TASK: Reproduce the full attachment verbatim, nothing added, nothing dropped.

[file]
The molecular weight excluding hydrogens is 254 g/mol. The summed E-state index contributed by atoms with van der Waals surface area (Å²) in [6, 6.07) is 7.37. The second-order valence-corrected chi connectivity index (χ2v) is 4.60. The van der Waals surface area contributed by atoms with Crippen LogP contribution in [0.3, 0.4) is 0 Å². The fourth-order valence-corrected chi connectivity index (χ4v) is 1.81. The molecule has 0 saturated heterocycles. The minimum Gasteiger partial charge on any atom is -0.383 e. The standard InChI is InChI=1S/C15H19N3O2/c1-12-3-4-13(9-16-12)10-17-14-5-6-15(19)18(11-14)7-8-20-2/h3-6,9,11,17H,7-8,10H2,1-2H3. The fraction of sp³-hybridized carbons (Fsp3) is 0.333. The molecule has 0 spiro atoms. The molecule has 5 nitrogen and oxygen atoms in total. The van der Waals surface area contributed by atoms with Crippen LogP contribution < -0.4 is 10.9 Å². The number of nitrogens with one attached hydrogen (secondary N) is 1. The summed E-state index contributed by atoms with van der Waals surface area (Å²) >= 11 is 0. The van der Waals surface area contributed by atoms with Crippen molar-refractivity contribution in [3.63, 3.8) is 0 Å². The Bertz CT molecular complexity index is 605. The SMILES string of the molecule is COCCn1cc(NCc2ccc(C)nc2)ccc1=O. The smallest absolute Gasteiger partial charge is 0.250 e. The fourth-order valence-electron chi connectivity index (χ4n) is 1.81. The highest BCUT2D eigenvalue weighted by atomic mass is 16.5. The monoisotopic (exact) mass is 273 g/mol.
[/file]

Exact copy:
The molecular weight excluding hydrogens is 254 g/mol. The summed E-state index contributed by atoms with van der Waals surface area (Å²) in [6, 6.07) is 7.37. The second-order valence-corrected chi connectivity index (χ2v) is 4.60. The van der Waals surface area contributed by atoms with Crippen LogP contribution in [0.3, 0.4) is 0 Å². The fourth-order valence-corrected chi connectivity index (χ4v) is 1.81. The molecule has 0 saturated heterocycles. The minimum Gasteiger partial charge on any atom is -0.383 e. The standard InChI is InChI=1S/C15H19N3O2/c1-12-3-4-13(9-16-12)10-17-14-5-6-15(19)18(11-14)7-8-20-2/h3-6,9,11,17H,7-8,10H2,1-2H3. The fraction of sp³-hybridized carbons (Fsp3) is 0.333. The molecule has 0 spiro atoms. The molecule has 5 nitrogen and oxygen atoms in total. The van der Waals surface area contributed by atoms with Crippen LogP contribution < -0.4 is 10.9 Å². The number of nitrogens with one attached hydrogen (secondary N) is 1. The summed E-state index contributed by atoms with van der Waals surface area (Å²) >= 11 is 0. The van der Waals surface area contributed by atoms with Crippen molar-refractivity contribution in [3.63, 3.8) is 0 Å². The Bertz CT molecular complexity index is 605. The SMILES string of the molecule is COCCn1cc(NCc2ccc(C)nc2)ccc1=O. The smallest absolute Gasteiger partial charge is 0.250 e. The fourth-order valence-electron chi connectivity index (χ4n) is 1.81. The highest BCUT2D eigenvalue weighted by atomic mass is 16.5. The monoisotopic (exact) mass is 273 g/mol.